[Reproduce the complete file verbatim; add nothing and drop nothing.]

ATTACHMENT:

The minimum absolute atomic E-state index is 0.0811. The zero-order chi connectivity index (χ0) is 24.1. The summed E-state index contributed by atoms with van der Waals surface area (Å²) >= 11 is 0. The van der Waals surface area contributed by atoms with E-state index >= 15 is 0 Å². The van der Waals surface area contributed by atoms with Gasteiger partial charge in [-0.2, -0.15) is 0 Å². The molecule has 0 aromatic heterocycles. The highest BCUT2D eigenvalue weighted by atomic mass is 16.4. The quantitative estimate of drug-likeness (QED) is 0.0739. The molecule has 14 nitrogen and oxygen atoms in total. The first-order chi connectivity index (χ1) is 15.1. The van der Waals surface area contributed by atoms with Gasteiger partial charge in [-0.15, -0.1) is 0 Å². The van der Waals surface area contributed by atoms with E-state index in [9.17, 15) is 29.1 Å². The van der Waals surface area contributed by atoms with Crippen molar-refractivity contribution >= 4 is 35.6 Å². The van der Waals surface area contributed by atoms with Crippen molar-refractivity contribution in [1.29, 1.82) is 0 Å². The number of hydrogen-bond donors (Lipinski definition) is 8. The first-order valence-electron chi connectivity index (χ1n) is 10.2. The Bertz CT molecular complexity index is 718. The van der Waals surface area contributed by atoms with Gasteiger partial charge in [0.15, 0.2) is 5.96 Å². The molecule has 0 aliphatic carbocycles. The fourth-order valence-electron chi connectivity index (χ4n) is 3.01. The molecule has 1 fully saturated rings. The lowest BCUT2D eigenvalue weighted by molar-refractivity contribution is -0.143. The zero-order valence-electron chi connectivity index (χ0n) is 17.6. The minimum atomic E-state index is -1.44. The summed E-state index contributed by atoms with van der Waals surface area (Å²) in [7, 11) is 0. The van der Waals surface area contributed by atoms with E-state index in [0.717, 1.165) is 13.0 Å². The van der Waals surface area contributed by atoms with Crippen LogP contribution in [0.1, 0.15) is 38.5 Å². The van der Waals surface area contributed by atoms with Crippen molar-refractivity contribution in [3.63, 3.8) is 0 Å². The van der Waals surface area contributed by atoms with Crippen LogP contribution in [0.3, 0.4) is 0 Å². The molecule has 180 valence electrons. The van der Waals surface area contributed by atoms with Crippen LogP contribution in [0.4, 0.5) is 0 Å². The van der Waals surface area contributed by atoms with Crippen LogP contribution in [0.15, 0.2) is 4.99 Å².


The minimum absolute atomic E-state index is 0.0811. The zero-order chi connectivity index (χ0) is 24.1. The summed E-state index contributed by atoms with van der Waals surface area (Å²) >= 11 is 0. The van der Waals surface area contributed by atoms with E-state index >= 15 is 0 Å². The van der Waals surface area contributed by atoms with Gasteiger partial charge in [-0.2, -0.15) is 0 Å². The molecule has 0 aromatic heterocycles. The highest BCUT2D eigenvalue weighted by atomic mass is 16.4. The quantitative estimate of drug-likeness (QED) is 0.0739. The molecule has 14 nitrogen and oxygen atoms in total. The first-order chi connectivity index (χ1) is 15.1. The van der Waals surface area contributed by atoms with Gasteiger partial charge in [-0.15, -0.1) is 0 Å². The van der Waals surface area contributed by atoms with E-state index in [9.17, 15) is 29.1 Å². The van der Waals surface area contributed by atoms with Crippen molar-refractivity contribution >= 4 is 35.6 Å². The van der Waals surface area contributed by atoms with Crippen molar-refractivity contribution in [1.29, 1.82) is 0 Å². The number of hydrogen-bond donors (Lipinski definition) is 8. The first-order valence-electron chi connectivity index (χ1n) is 10.2. The Bertz CT molecular complexity index is 718. The van der Waals surface area contributed by atoms with Gasteiger partial charge in [0.15, 0.2) is 5.96 Å². The molecule has 0 aliphatic carbocycles. The fourth-order valence-electron chi connectivity index (χ4n) is 3.01. The molecule has 1 fully saturated rings. The lowest BCUT2D eigenvalue weighted by molar-refractivity contribution is -0.143. The zero-order valence-electron chi connectivity index (χ0n) is 17.6. The minimum atomic E-state index is -1.44. The summed E-state index contributed by atoms with van der Waals surface area (Å²) in [7, 11) is 0. The van der Waals surface area contributed by atoms with E-state index in [0.717, 1.165) is 13.0 Å². The van der Waals surface area contributed by atoms with Crippen LogP contribution in [0.1, 0.15) is 38.5 Å². The van der Waals surface area contributed by atoms with Crippen molar-refractivity contribution in [3.63, 3.8) is 0 Å². The van der Waals surface area contributed by atoms with Crippen LogP contribution in [0.3, 0.4) is 0 Å². The molecule has 180 valence electrons. The van der Waals surface area contributed by atoms with Crippen LogP contribution in [0.4, 0.5) is 0 Å². The van der Waals surface area contributed by atoms with Crippen LogP contribution in [0.15, 0.2) is 4.99 Å².